Les"son (?), n. [OE. lessoun, F. leon lesson, reading, fr. L. lectio a reading, fr. legere to read, collect. See Legend, and cf. Lection.]


Anything read or recited to a teacher by a pupil or learner; something, as a portion of a book, assigned to a pupil to be studied or learned at one time.


That which is learned or taught by an express effort; instruction derived from precept, experience, observation, or deduction; a precept; a doctrine; as, to take or give a lesson in drawing.

" A smooth and pleasing lesson."


Emprinteth well this lesson in your mind. Chaucer.


A portion of Scripture read in divine service for instruction; as, here endeth the first lesson.


A severe lecture; reproof; rebuke; warning.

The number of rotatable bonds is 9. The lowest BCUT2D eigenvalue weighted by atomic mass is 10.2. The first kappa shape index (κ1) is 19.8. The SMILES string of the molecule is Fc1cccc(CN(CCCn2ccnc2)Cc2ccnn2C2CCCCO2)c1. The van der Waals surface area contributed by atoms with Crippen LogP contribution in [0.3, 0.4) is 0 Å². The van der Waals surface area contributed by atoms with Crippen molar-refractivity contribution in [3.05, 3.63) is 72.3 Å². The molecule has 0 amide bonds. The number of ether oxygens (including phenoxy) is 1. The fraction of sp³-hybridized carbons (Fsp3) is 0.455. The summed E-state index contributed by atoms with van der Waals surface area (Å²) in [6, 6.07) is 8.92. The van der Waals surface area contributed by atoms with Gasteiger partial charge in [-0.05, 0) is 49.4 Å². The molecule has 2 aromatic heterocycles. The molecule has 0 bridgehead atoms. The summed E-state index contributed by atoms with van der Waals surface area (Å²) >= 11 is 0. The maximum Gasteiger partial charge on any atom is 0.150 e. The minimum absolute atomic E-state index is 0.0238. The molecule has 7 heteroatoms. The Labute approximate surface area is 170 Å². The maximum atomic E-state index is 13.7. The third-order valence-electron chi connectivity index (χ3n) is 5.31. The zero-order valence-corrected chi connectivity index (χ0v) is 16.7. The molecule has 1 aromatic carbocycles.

She would give her a lesson for walking so late. Sir. P. Sidney.


(Mus.) An exercise; a composition serving an educational purpose; a study.


© Webster 1913.

Les"son, v. t. [imp. & p. p. Lessoned (?); p. pr. & vb. n. Lessoning.]

To teach; to instruct.


To rest the weary, and to soothe the sad, Doth lesson happier men, and shame at least the bad. Byron.


© Webster 1913.

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